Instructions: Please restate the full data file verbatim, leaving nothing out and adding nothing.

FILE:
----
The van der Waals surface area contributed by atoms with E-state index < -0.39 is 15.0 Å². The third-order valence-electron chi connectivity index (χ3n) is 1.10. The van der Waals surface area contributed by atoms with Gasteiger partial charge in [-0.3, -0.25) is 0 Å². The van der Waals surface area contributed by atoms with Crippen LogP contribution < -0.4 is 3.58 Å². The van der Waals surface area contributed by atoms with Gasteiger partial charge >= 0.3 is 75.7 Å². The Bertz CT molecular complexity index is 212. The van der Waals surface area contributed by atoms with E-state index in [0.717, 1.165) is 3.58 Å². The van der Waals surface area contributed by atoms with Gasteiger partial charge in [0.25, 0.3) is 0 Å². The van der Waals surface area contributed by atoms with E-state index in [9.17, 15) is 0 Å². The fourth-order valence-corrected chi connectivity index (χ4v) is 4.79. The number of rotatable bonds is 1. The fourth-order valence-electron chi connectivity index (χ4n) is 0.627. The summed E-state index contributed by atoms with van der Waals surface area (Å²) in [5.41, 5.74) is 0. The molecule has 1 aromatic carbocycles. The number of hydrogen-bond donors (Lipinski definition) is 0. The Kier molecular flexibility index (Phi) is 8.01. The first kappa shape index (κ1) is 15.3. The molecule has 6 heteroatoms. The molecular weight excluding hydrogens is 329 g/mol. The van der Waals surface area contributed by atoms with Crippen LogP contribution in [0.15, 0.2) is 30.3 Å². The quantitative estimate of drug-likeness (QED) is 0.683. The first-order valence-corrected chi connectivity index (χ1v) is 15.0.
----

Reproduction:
The van der Waals surface area contributed by atoms with E-state index < -0.39 is 15.0 Å². The third-order valence-electron chi connectivity index (χ3n) is 1.10. The van der Waals surface area contributed by atoms with Gasteiger partial charge in [-0.3, -0.25) is 0 Å². The van der Waals surface area contributed by atoms with Crippen LogP contribution < -0.4 is 3.58 Å². The van der Waals surface area contributed by atoms with Gasteiger partial charge >= 0.3 is 75.7 Å². The Bertz CT molecular complexity index is 212. The van der Waals surface area contributed by atoms with E-state index in [0.717, 1.165) is 3.58 Å². The van der Waals surface area contributed by atoms with Gasteiger partial charge in [0.25, 0.3) is 0 Å². The van der Waals surface area contributed by atoms with E-state index in [9.17, 15) is 0 Å². The fourth-order valence-corrected chi connectivity index (χ4v) is 4.79. The number of rotatable bonds is 1. The fourth-order valence-electron chi connectivity index (χ4n) is 0.627. The summed E-state index contributed by atoms with van der Waals surface area (Å²) in [5.41, 5.74) is 0. The molecule has 1 aromatic carbocycles. The number of hydrogen-bond donors (Lipinski definition) is 0. The Kier molecular flexibility index (Phi) is 8.01. The first kappa shape index (κ1) is 15.3. The molecule has 6 heteroatoms. The molecular weight excluding hydrogens is 329 g/mol. The van der Waals surface area contributed by atoms with Crippen LogP contribution in [0.15, 0.2) is 30.3 Å². The quantitative estimate of drug-likeness (QED) is 0.683. The first-order valence-corrected chi connectivity index (χ1v) is 15.0.